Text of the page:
Lions are likely the most earthbound of the big cats. Leopards dart around in the treetops and tigers readily jump into streams to stave off the midday heat, but lions, for the most part, prefer to keep their paws on solid ground. These bulky cats only really take to the water when crossing rivers or – as a recent sighting from Londolozi Private Game Reserve confirms – when the reward for a wet mane is a sizeable meal.

Lions don't often take to the water, but when the reward is a kudu carcass, these cats will get their fur wet. Image: James Souchon/Londolozi

Eager to show his guests some of Londolozi's impressive cats, field guide James Souchon set out on an afternoon game drive late last year in search of a coalition of lions dubbed "the Birmingham males". He tracked down two of the maned cats resting near a waterhole alongside a duo of lionesses from another pride. "The setting was incredible; it was a very hot day, but as the late afternoon sun shone on the sleeping lions a slight breeze picked up, making it just the right temperature to be comfortable," Souchon wrote over on the Londolozi blog.

The two males slowly starting to wake up. Image: James Souchon/Londolozi
One of the Birmingham males passes close to a game-drive vehicle. Image: James Souchon/Londolozi
One of the Birmingham males on route to the waterhole. Image: James Souchon/Londolozi
One of the Ntsevu lionesses walks towards the waterhole. Image: James Souchon/Londolozi

In typical feline fashion, the lions dozed, so Souchon and his guests chatted to pass the time. "We were lost in conversation, not paying much attention to the sleeping lions when tracker Rich Mthabine suddenly drew our attention to a remarkable scene happening at the water's edge."

A kudu bull had burst from the bushes with a young hyena in hot pursuit. The antelope charged as far as the water's edge, where – unable to go any further – it turned to face the bold hyena. "It was a very ambitious hunting attempt on the hyena's part as it was much smaller than the antelope," Souchon explains. Undeterred by its size disadvantage, the hyena persisted, snapping at the kudu's legs.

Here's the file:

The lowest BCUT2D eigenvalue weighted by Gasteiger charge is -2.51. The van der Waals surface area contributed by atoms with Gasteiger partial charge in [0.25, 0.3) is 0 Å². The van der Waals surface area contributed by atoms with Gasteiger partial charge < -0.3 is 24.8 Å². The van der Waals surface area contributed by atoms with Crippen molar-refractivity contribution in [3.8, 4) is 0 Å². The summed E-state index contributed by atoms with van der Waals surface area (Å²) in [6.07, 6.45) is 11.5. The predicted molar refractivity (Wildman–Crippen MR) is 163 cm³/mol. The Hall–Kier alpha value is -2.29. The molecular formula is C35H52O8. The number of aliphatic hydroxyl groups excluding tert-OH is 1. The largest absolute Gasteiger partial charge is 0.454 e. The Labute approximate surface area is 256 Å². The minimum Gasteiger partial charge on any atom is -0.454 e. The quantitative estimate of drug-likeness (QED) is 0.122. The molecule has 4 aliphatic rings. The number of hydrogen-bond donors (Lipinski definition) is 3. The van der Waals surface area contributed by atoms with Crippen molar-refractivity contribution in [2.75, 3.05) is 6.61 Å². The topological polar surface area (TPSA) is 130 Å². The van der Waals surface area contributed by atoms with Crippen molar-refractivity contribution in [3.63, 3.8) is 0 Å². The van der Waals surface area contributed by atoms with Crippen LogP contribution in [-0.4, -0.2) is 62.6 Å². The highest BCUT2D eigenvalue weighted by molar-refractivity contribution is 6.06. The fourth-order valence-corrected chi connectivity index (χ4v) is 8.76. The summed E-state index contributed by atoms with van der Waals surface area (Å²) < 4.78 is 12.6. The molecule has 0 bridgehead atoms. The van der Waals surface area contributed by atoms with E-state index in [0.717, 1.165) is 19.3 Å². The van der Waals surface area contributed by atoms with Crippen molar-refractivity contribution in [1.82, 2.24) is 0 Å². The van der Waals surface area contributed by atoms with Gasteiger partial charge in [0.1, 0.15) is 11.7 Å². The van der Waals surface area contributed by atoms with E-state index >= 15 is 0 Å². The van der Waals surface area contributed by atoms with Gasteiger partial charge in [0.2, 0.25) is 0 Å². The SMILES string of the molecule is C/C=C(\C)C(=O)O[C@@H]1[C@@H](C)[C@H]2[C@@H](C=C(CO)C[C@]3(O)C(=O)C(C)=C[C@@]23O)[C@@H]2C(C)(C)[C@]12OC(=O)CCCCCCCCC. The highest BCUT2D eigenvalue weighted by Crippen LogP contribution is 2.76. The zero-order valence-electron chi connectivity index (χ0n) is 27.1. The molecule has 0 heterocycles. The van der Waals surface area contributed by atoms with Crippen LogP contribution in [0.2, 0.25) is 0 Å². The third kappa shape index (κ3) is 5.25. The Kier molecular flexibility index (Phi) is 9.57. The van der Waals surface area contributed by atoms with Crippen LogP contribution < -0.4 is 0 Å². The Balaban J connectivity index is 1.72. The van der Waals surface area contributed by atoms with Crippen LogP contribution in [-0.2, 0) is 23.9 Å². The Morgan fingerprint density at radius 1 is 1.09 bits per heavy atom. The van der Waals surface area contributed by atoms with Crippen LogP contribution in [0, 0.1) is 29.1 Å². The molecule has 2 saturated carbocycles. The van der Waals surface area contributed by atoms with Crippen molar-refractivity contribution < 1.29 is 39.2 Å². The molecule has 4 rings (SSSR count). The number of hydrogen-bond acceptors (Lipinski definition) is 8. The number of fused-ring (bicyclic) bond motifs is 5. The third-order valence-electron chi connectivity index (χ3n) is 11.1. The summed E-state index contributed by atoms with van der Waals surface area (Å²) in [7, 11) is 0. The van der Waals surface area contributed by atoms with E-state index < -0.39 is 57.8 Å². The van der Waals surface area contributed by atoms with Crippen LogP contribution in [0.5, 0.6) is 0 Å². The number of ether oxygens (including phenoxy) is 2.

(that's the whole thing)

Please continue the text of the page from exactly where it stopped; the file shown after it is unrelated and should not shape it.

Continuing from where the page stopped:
The commotion roused the lions from their sleep and they began to stalk closer, sensing an easy meal. A male and one of the lionesses were the first to leap into the action. "They shot through the thicket, taking the hyena and kudu completely by surprise. The hyena made a lucky escape as the lions' target was the kudu, and we watched in complete astonishment as both lions chased this huge bull right into the middle of the waterhole."

A Birmingham male wakes up after hearing the commotion. Image: James Souchon/Londolozi
The lionesses's interest is piqued by the nearby commotion. Image: James Souchon/Londolozi

The most astonishing part was yet to come, however. With sights firmly set on the struggling antelope, the lions leapt into the murky water. One of the Birmingham males made quick work of dispatching the buck before his brother waded out to secure his share of the spoils. Curiously, the lions attempted to feed on the kill while still submerged in shoulder-high water – a feat that proved difficult. It's unclear if the males were trying to keep the carcass away from the lionesses waiting at the water's edge. Or perhaps the effort of lugging a 200-kilogram kill through muddy water required more energy than the lions had left after the chase.

As the sun dipped below the horizon, the lions – now with blackened, mud-covered muzzles – stood guard over their submerged prize. "At one point they both got completely spooked and went charging out of the water," writes Souchon. "But after a while they returned and successfully managed to drag the carcass out to where the lionesses were waiting."

After a brief scuffle over feeding rights, the males tucked into the meal, overpowering the smaller females who were forced to wait their turn.

The lions spent a few hours attempting to feed by submerging their heads under the water to get at the carcass. Image: James Souchon/Londolozi
The lions kept looking in the direction of the water’s edge where the two lionesses were waiting for their share of the carcass. Image: James Souchon/Londolozi
The lions eventually managed to drag the carcass out of the water and onto dry land. Image: James Souchon/Londolozi
One male waits nervously at the water’s edge after being spooked while at the carcass and rushing out of the water. Image: James Souchon/Londolozi